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Saturday, 7 February 2009

Two out of every 100 people in Merced County are gang members.

14:54 |

Documented gangs in Merced County

Blood Asian Crip
Oriental Troop
True Blue
Rebels Before Locs (Norteno)
Dead End Locs (Norteno)
Loughborough Locs (Norteno)
Westside Merced (Norteno)
12th Street (Norteno)
Merced Ghetto Boys (Norteno)
Merced Gangster Crips
M Street (Norteno)
Nortenos for Life (Norteno)
Loc'd Out Crip
Asian Crip
Men of Destruction
Home Boys Only
Players Nation Wide
Bay Area Youngsters
Merced Peckerwoods
Hells Angels MC (biker gang, also in Los Banos)
Barhoppers MC (biker gang)
Nazi Lowriders
Southside Locs (Sureno)
Crips N' Thugs
Illinois Avenue Trece (Sureno)
Territorial Sur Trece (Sureno, also in Dos Palos)
Varrio Sur Trece (Sureno)
West Side (Norteno)
East Side San Jose (Norteno)
East Side Los Banos (Norteno)
Garden Block (Norteno)
Mogols MC (biker gang)
Hells Angels MC (biker gang)
A-Town (Sureno)
Winton Varrio Parke (Sureno)
Los Primos (Sureno)
South Side Loc (Sureno)
Willow Street (Sureno)
Poco Puero Loco (Sureno)
Delhi Locs (Norteno)
Ghost Town Surenos)
Los Primos (Sureno)
Livas (Norteno)
Varrio Planada X (Norteno)
Puero Sur Trece (Sureno)
Le Grand Locs
Varrio Le Grand (Norteno)
Central Valley Surenos
Central Valley Crew (also in Santa Nella)
Dos Palos Gang (Norteno)
Northside Dos Palos (Norteno)
Northside Varrio Locos
Territorial Sur Trece (Sureno)
Source: Merced County Multi-Agency Gang Task Force
Most people wouldn't recognize the dress code. But to the streetwise, it's clear he's a true-blue Sureno gangbanger. Agents Mike Baker and Shane Kensey of the Merced Multi-Agency Gang Task Force quickly handcuff him and his 20-year-old friend and sit them on a curb in Atwater.As if the blue clothes weren't enough of a flag, the 22-year-old stocky man they're interviewing is wearing another traditional Sureno symbol, engraved on his silver metal belt buckle: the number 13.One thing's for sure -- he's dodging Baker and Kensey's questions as if they were 9-millimeter rounds."A-Town? Willow Street? Southside Locs?" Baker asks, rattling off the names of Sureno gangs, as the man sits next to his friend. He shakes his head to each of those names. "I don't bang," he insists.Moments later, Kensey removes from the car a light blue marijuana bong and a CD case with the words "Varrio Los Primos" written across it in blue ink. Los Primos is a Sureno gang common to the Winton and Atwater area.Only a few crumbs of marijuana are found in the Sureno's car. The reason Baker and Kensey pulled him over in the first place was for driving through a stop sign.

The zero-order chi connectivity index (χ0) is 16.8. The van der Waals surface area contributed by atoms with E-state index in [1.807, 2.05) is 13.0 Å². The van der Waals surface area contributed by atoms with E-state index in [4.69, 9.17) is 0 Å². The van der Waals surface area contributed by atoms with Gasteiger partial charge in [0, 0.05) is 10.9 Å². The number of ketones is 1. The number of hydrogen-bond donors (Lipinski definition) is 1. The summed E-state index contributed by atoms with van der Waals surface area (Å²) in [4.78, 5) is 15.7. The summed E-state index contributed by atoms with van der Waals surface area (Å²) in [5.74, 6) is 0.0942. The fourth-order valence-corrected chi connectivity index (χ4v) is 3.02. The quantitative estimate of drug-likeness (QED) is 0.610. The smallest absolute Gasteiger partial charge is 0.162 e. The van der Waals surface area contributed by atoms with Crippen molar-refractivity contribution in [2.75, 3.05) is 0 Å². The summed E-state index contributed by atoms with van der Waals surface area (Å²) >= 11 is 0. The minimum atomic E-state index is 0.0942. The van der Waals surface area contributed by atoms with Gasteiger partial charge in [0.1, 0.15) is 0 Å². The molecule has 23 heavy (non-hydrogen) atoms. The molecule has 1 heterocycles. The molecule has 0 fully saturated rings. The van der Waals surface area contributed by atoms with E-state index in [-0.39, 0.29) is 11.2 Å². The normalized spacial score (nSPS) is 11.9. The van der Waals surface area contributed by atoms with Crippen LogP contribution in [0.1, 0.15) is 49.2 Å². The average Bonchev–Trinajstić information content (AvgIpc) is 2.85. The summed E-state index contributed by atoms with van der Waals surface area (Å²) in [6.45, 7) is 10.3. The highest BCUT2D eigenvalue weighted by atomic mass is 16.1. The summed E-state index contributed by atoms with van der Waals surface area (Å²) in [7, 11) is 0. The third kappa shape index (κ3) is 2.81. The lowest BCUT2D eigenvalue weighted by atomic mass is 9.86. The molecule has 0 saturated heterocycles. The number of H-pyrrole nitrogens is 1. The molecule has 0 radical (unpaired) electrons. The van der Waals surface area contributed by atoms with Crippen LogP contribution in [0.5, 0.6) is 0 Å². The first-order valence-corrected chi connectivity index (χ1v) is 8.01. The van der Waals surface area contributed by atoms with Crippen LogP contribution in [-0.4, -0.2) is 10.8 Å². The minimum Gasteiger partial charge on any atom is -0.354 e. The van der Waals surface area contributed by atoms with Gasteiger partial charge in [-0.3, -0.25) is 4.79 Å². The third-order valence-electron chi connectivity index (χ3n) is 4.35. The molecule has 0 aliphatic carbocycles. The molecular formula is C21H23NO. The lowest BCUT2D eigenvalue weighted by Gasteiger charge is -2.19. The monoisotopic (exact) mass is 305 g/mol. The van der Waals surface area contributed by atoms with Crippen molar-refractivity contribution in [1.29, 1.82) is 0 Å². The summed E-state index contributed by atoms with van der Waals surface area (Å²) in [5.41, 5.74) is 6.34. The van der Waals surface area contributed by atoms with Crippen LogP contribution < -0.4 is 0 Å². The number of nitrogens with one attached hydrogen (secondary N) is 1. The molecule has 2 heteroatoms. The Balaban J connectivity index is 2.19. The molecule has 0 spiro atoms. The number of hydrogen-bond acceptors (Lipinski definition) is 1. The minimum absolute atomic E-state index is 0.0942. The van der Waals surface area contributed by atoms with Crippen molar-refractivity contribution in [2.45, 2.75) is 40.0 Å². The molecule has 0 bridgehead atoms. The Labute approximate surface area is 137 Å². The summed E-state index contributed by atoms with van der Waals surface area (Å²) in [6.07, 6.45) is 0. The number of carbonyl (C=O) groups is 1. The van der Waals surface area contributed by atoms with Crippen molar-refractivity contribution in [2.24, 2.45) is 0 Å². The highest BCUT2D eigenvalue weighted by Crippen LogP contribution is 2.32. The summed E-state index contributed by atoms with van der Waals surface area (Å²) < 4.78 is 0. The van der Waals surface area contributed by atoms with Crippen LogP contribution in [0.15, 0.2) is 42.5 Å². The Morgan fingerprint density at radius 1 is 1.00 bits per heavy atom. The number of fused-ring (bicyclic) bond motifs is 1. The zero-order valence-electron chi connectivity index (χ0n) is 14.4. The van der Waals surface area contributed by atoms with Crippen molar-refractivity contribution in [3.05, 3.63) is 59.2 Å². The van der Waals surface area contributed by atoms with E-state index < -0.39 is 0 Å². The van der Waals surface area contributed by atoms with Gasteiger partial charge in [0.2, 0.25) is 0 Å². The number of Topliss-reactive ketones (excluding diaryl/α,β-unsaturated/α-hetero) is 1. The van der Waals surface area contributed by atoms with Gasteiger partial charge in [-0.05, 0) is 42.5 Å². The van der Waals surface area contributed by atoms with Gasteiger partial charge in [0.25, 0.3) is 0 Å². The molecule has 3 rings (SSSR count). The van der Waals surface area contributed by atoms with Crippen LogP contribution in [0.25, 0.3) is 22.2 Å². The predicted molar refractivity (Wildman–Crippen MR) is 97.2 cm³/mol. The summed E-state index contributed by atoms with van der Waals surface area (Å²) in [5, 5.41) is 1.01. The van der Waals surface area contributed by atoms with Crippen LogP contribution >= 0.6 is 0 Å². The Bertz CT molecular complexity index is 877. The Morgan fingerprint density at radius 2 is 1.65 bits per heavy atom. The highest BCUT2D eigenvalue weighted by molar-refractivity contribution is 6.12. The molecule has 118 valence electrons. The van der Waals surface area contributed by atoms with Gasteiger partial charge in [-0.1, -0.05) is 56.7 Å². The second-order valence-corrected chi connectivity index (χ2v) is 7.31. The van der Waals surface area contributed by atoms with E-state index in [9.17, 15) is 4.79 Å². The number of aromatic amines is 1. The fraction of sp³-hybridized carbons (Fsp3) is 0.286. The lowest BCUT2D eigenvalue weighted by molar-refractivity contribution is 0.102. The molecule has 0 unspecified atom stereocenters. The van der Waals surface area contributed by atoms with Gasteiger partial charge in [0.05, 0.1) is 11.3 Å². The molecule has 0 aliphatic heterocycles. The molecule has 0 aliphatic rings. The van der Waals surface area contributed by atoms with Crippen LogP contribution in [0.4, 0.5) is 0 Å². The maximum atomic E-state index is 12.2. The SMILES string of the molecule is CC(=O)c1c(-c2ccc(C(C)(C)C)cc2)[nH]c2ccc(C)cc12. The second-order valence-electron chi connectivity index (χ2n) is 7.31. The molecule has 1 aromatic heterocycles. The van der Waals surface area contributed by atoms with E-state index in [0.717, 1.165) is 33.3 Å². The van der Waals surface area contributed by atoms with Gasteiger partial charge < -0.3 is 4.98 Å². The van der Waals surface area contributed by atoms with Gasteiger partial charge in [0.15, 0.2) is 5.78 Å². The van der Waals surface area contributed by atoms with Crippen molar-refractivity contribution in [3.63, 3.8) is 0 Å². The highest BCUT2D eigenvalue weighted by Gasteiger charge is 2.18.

That's not enough for the officers to make an arrest, but they have accomplished one goal. They've photographed the man and his tattoos. They've logged his personal information and address on a "field information" card, a small sheet containing details about the suspected gang member.That information will be entered into the task force's computer database, accessible to any law enforcement department in the county.Based on this Sureno gang member's lifestyle, Kensey says it's probably only a matter of time before the man commits a more serious crime. And when he does, at least he'll already be known to law enforcement. "We don't need him to admit (being a gang member). Based on what we see, right now we're going to validate him," Kensey explains.Just another day in the life of the Merced Multi-Agency Gang Task Force, one of the county's newest tools to combat what Merced County District Attorney Larry Morse II calls the county's "No. 1 law enforcement challenge."
That may sound like a tall claim, but the task force has compiled sobering data to back it up. In a county with an estimated population of 255,250, the task force believes about 5,627 of those people are documented gang members. That's roughly 2 percent. Since last year, the task force has documented 54 gangs in Merced County.
Morse, who spearheaded the year-old task force, estimates that one in three homicides in Merced County is gang-related. There are few specific data about the number of recent gang crimes in Merced County. Law enforcement experts agree that's because witnesses and victims of those crimes rarely cooperate with law enforcement, out of fear of retaliation by the gangs. Naturally, that makes it hard to confirm which crimes are gang-related and which aren't. The sheriff's department reported nine gang homicides between 2005 and 2008. Merced police reported 19 gang homicides between 2004 and 2008, based on the initial reports of each investigating officer. And officials admit those numbers are extremely conservative.

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Anonymous said...

ESLB from Los Banos is a sureno gang, not a norteno gang


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